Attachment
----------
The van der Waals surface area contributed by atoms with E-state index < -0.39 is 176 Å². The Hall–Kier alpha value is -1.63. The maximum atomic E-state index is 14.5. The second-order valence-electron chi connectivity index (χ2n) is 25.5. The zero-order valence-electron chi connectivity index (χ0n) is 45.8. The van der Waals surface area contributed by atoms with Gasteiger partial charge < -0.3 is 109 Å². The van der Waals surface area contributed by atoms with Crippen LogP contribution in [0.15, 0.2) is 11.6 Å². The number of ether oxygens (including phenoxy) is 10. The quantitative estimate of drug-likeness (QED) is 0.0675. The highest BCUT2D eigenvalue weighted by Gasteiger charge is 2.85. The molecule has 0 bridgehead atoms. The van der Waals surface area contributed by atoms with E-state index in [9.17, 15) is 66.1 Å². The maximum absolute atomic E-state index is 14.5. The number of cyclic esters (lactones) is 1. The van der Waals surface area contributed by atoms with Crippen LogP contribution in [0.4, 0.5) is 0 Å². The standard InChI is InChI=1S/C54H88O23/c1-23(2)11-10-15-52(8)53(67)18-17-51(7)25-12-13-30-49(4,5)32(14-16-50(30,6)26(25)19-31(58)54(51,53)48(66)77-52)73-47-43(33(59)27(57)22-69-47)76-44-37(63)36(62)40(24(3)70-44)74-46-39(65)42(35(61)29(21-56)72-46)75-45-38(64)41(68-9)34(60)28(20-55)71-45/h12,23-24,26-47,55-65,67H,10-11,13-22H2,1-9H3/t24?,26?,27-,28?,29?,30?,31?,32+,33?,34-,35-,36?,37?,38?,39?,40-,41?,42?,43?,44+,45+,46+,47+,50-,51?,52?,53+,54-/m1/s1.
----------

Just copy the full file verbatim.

The van der Waals surface area contributed by atoms with E-state index < -0.39 is 176 Å². The Hall–Kier alpha value is -1.63. The maximum atomic E-state index is 14.5. The second-order valence-electron chi connectivity index (χ2n) is 25.5. The zero-order valence-electron chi connectivity index (χ0n) is 45.8. The van der Waals surface area contributed by atoms with Gasteiger partial charge < -0.3 is 109 Å². The van der Waals surface area contributed by atoms with Crippen LogP contribution in [0.15, 0.2) is 11.6 Å². The number of ether oxygens (including phenoxy) is 10. The quantitative estimate of drug-likeness (QED) is 0.0675. The highest BCUT2D eigenvalue weighted by Gasteiger charge is 2.85. The molecule has 0 bridgehead atoms. The van der Waals surface area contributed by atoms with E-state index in [9.17, 15) is 66.1 Å². The maximum absolute atomic E-state index is 14.5. The number of cyclic esters (lactones) is 1. The van der Waals surface area contributed by atoms with Crippen LogP contribution in [0.4, 0.5) is 0 Å². The standard InChI is InChI=1S/C54H88O23/c1-23(2)11-10-15-52(8)53(67)18-17-51(7)25-12-13-30-49(4,5)32(14-16-50(30,6)26(25)19-31(58)54(51,53)48(66)77-52)73-47-43(33(59)27(57)22-69-47)76-44-37(63)36(62)40(24(3)70-44)74-46-39(65)42(35(61)29(21-56)72-46)75-45-38(64)41(68-9)34(60)28(20-55)71-45/h12,23-24,26-47,55-65,67H,10-11,13-22H2,1-9H3/t24?,26?,27-,28?,29?,30?,31?,32+,33?,34-,35-,36?,37?,38?,39?,40-,41?,42?,43?,44+,45+,46+,47+,50-,51?,52?,53+,54-/m1/s1.